i do believe that picking the right phd project and supervisor are as important as each other. depending on a persons academic backround and experiencee they may need little or a lot of support, espeically in the beginning. if he is pushing you to accept a position he obviously thinks you have what it takes to do the phd. bear in mind. my supervisor offered me the position knowing i had no backround in the field and has offered very little support to date. motivation is of prime importance but i dont believe that motivation alone will get someone through a phd. it sounds like a big positive that this supervisor is in the lab all the time. in 9 months ive probably seen my supervisor step in to my lab to have a look around three times and its usually only on a social visit. i would also consider what you plans are for after the phd. how is doing a phd going to enhance your career? its not likely to add much to your pay scale and competition for academic jobs can be fierce.
ive had a chat with my tutor today and given some great advice about what i should do. i am going to try and resolve the situation first. but i have a feeling that it will be thrown back in my face. if it doesnt work out i was told there is a good chance that i could change project and supervisor. i was more than a little bit amazed when i heard that, but was told that the department loses funding if students drop out. im thinking this time around ill be more cautious. despite my first year not going well, i think ive learned a lot about the research world, what im interested in or not. a second chance is not nothing short of a gift from god. if i get one i will most certainly make the most of it.
did you find another masters project or phd? i would of thought its quite hard to convince a potential project supervisor that someone should be taken on for a research project when they have dropped out of a phd?.
for me it would be a case of either dropping out and not mentioning my first attempt at a phd or sticking it out to get an mphil. ive got a good degree and a paper to my name, so im not sure that i would have too many problems getting another position, but it would be kind of embarrassing going back to my undergraduate univerisity looking for more references and maybe funding would be an issue in the future.
i was kind of thinking that if i pass first year, wait a few months until i write a paper and maybe my tutor/advisor could write me a reference. i would leave the university with evidnece that i am cut out for research. any thoughts?
from what i understand. the amount of people who fail or drop out of phds in most universities is quite low. if that does happen it must reflect very badly on the supervisor and department to a certian extent. certainly in my department its almost unheard of. i found that talking things through with some friends stopped me walking out the door and leaving. we all know who are friends are when we need them. i think the real dilema for me now, is that ive never failed or dropped out of a course before. i would think it wouldnt look very favourable at future interview if i was just to give up, hence why i would prefere to do an mphil. also a lot of money has gone into this project and a lot of other people are relying on my research, so although my supervisor said i am easily replacable, im pretty sure that dropping could really mess things up for the project as a whole ( which is not my intention )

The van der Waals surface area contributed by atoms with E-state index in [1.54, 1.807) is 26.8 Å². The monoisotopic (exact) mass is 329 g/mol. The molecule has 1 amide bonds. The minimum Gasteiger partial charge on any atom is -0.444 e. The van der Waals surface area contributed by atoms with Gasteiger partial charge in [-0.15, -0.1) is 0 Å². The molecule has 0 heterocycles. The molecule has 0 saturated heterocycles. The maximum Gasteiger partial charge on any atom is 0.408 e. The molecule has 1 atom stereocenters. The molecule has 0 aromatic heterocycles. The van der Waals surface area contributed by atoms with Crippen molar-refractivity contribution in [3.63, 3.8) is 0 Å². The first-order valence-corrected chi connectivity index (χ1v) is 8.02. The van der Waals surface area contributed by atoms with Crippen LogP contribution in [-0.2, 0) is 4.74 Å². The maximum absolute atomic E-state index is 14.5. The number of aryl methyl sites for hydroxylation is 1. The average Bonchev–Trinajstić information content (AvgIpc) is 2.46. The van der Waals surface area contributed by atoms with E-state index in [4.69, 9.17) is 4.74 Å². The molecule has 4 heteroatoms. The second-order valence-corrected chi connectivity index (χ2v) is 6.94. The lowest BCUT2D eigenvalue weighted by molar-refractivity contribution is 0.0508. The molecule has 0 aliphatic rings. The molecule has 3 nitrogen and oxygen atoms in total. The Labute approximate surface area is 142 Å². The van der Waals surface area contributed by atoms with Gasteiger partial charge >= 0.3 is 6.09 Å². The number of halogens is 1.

thanks for the advice. i do have people i can talk to , in my group and in my department. my supervisor has a bit of a reputation in the department and is not well liked by all accounts. im not likley to drop out unless i get some kind of qualification ( mphil or phd). ill fight tooth and nail to get it. i had done a number of research placments before doing a phd and i knew that a phd was going to be very hard work and require a lot of dedication. i think the advice i would give to anyone is to choose the phd project and supervisor very carefully. i think i choose a famous university over anything else. i know the feild of study quite well but accepted the position without knowing much about it( foolish). i knew i was taking a risk, but i thought it was worth it. im inclined to think thats it has been a combination of poor project choice, lack of support that have soured my interest in this project. the question is what to do next.......
ive found my first year depressing and have questioned my abilties as a researcher, would it be any different in other projects? im very interested in the field of research in general. but my phd project isnt very stimulating. has anyone found that the kind of reseach opportunities they have had after phd had been closly related to their phd topic? i think i havent dropped out because of fear of failure. i dont like being told i dont have what it takes and there is the question of will people question my attitude and committment at future interviews is i where to drop out? has anyone ever dropped out of a phd and done another one? any thought on my post would be much appreciated :)